Sitting down, shutting up and smiling doesn't get anything done. But the issue of gay marriage has only been a hot issue for the past few years. It's not going to get settled anytime in the near future, and that's not going to change with Obama or any other politician. Keep in mind, Dubya got re-elected four years ago because of his stance on gay marriage. So society as a whole has to begin to change.

  8. #98
    Elite Member Grimmlok's Avatar
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    We're living in a post Prop -8 world now

    KILL! CRUSH! DESTROY!

    DANGER WILL ROBINSON!
    I am from the American CIA and I have a radio in my head. I am going to kill you.

  9. #99
    Elite Member Grimmlok's Avatar
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    Ooo good op-ed

    It is difficult to comprehend how our president-elect, who has been so spot on in nearly every political move and gesture, could fail to grasp the symbolism of inviting an anti-gay theologian to deliver his inaugural invocation. And the Obama campaign's response to the anger about this decision? Hey, we're also bringing a gay marching band. You know how the gays love a parade.

    Yes, the Rev. Rick Warren, pastor of the humongous, evangelical Saddleback Church in Orange County, Calif., has a sound message on poverty. And certainly, in the world of politics, there is a view that Barack Obama owes Warren for bringing him before fellow evangelicals, despite fierce opposition during the heat of the presidential campaign.

    But here's the other thing about Warren, the author of the bestselling book "The Purpose Driven Life": He was a general in the campaign to pass California's Proposition 8, which dissolved the legal marriage rights of loving, committed same-sex couples.

    For that reason, inviting Warren to set the tone at the dawn of this new presidency sends a chilling message to lesbian, gay, bisexual and transgender Americans. It makes us uncertain about this exciting, young president-elect who has said repeatedly that we are part of his America, too.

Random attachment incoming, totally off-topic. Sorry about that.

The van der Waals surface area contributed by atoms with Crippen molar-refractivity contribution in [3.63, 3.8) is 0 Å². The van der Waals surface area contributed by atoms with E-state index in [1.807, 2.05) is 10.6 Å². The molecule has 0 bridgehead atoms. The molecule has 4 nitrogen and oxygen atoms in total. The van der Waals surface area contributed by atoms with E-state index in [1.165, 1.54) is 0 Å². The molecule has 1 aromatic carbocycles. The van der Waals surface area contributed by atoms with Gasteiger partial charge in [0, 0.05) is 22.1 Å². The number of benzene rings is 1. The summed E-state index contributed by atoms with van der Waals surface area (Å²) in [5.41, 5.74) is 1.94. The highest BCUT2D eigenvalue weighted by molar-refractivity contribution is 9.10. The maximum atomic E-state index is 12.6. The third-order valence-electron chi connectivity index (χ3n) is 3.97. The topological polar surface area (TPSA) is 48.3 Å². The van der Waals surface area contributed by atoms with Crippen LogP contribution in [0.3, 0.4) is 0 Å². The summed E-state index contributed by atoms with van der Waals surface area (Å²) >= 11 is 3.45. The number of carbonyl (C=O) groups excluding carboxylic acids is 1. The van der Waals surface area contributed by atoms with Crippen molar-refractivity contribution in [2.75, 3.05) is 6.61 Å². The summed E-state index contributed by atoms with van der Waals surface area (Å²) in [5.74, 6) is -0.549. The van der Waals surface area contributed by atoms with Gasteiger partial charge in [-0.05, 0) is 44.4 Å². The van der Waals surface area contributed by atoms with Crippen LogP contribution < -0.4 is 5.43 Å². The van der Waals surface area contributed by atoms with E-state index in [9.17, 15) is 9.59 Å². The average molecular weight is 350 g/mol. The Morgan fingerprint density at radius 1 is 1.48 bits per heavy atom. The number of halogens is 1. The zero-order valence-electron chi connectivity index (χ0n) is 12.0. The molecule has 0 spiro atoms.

We understand that the Rev. Joseph E. Lowery, a civil rights icon and a dear friend of LGBT Americans, will close the inauguration ceremony. But would any inaugural committee say to Jewish Americans, "We're opening with an anti-Semite but closing the program with a rabbi, so don't worry"?

    It is likely that one of two scenarios played out during behind-the-scenes inaugural planning, both of them equally troubling. The first possibility is that it was suggested that Warren is the correct voice to lead the inauguration because his selection would send a message of inclusion to evangelicals. And when someone at the table said, "Gay America will be offended by that choice," the quick answer was, "That's fine, we'll deal with it. We invited the gay marching band."

    The second possibility is that no one at the table had a clue about Warren's anti-gay views and that the Obama team has been stunned by the broad and loud objections to the choice. That's not encouraging, either.

    What the Obama team needs to understand is that for many LGBT Americans, this November was bittersweet. We were thrilled with Obama's victory and, in fact, many of us worked the phones, pounded the pavement and wrote checks to make that happen. But the next day, we learned that Proposition 8 passed in California, and our hearts sank. It was the biggest loss our community has faced in decades.